Case In Point

Receipt of WSIB Benefits Bars Claim for Additional Monetary Damages at Arbitration

Case In Point

Receipt of WSIB Benefits Bars Claim for Additional Monetary Damages at Arbitration

Date: December 21, 2012

An arbitrator recently affirmed that a grievor is not entitled to monetary damages under a collective agreement where that grievor has received benefits from the Workplace Safety and Insurance Board (“WSIB”) in respect of the accident for which damages are claimed.

Arbitrator Howe considered section 26(2) of the Workplace Safety and Insurance Act (“WSIA”) and its predecessor provision in the context of a TTC employee who suffered a compensable workplace accident during a TTC repair operation. As a result of that accident, the employee received various benefits under the WSIA, and the Ministry of Labour conducted an investigation and issued orders against the employer under the Occupational Health and Safety Act (“OHSA”). The employee grieved that he was entitled to additional remedial relief under the collective agreement.

Section 26(2) of the WSIA states that benefits received under the WSIA are in lieu of all rights of action against an employer (among others) where the worker has suffered a compensable accident or has contracted an occupational disease. The predecessor provision to section 26(2) of WSIA stated that WSIB benefits would be in lieu of “all rights and rights of action” against the employer (among others). (emphasis added)

This section of the WSIA reflects the “historic trade-off” fashioned in 1914 with the introduction of workers’ compensation legislation. Pursuant to this historic trade-off, a worker is entitled to benefits regardless of whether the worker or the employer was wholly or partly responsible for the accident. In exchange for this no-fault system, a worker who receives workers’ compensation benefits is precluded from suing his or her employer (among others). This was a fundamental point argued by counsel for the TTC, Hicks Morley’s Dolores Barbini.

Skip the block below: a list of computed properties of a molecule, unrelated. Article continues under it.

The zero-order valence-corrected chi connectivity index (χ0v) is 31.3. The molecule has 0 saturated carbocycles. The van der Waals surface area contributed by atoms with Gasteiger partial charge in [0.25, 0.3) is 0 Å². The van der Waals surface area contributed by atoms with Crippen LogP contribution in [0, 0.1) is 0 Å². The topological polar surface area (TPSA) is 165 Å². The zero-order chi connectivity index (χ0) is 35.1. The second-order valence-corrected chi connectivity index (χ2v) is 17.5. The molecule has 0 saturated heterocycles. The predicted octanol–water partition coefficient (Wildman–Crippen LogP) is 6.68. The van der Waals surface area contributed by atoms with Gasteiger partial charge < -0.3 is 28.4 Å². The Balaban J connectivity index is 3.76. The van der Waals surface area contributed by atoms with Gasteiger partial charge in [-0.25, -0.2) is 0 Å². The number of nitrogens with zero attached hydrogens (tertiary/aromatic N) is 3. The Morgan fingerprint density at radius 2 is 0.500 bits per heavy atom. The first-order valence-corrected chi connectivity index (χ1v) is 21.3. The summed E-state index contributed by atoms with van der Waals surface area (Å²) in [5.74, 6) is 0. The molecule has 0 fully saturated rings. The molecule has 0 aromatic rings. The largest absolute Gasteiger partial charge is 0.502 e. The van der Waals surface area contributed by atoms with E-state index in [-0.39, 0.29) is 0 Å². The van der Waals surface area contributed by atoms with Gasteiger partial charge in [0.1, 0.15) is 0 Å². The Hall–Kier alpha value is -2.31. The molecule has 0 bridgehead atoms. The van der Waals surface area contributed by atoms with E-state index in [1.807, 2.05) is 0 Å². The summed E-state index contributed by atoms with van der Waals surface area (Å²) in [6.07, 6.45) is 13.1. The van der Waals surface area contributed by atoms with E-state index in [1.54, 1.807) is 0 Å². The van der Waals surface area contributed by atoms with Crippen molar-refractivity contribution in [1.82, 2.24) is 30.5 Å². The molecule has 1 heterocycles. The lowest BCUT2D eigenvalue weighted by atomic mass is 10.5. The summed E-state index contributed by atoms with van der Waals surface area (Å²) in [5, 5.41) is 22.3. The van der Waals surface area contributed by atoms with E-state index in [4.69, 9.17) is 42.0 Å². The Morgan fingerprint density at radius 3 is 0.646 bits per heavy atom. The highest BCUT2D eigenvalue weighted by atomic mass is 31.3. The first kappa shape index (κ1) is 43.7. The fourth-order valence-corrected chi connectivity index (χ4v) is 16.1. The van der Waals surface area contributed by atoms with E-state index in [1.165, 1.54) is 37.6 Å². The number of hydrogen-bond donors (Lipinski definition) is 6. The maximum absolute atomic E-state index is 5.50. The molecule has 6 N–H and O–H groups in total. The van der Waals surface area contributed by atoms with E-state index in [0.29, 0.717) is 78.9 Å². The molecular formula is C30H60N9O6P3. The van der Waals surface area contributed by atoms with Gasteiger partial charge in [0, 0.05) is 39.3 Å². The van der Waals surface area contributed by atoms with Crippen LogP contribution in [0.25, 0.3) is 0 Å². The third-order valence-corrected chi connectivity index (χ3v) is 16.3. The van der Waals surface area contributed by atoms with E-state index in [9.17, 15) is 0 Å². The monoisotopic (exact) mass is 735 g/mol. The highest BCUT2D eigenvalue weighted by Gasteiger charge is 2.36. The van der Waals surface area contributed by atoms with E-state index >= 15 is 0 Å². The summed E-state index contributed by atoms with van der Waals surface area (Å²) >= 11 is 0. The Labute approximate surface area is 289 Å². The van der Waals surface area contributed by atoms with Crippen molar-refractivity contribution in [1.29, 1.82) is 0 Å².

The union argued that the deletion of the term “all rights” in the amended section 26(2) permits arbitrators to award remedies to employees who suffer losses arising from workplace injuries. In particular, such remedies may be awarded where an injury is suffered as a result of an employer’s failure to provide a safe workplace and to take every reasonable precaution for a worker’s protection as required by OHSA. The grievance, the union said, was based on the violations of OHSA and the collective agreement, and not the accident itself, and that damages could be awarded for such violations regardless of the fact that the employee had received WSIB benefits.

Arbitrator Howe disagreed that a substantive change had resulted from the amendment to section 26(2) of the WSIA. He reviewed the legislative history of the change to section 26(2) and the deletion of the words “all rights”, and found that nothing in the Minister’s commentary suggested that the substantive meaning of the provision had changed. The Arbitrator also embarked on a review of the jurisprudence and adopted the reasoning of a recent Ontario Grievance Settlement Board (“GSB”) decision. The GSB concluded that the deletion of the term was to correct a redundancy, and that if a fundamental change to the legislation and the historical trade-off had been intended, there would have been some record of that change. Moreover, there was no reason why workers governed by a collective agreement should be treated any differently under the WSIA than those who are not. The GSB decision was upheld at Divisional Court.

In concluding that no arbitral damages could be awarded, Arbitrator Howe left open the possibility that non-monetary remedial relief might be available.

Based on this decision and those considered by Arbitrator Howe, it is important that employers understand the interplay between the WSIA, OHSA and their collective agreements. It should be noted that these decisions do not preclude entitlement to monetary relief if the collective agreement expressly provides for it. Accordingly, we recommend that employers carefully consider any proposed changes to workplace safety provisions in their collective agreements that might affect their workplace safety obligations and corresponding liabilities.

Amalgamated Transit Union Local 113 and Toronto Transit Commission (5 November 2012, Howe)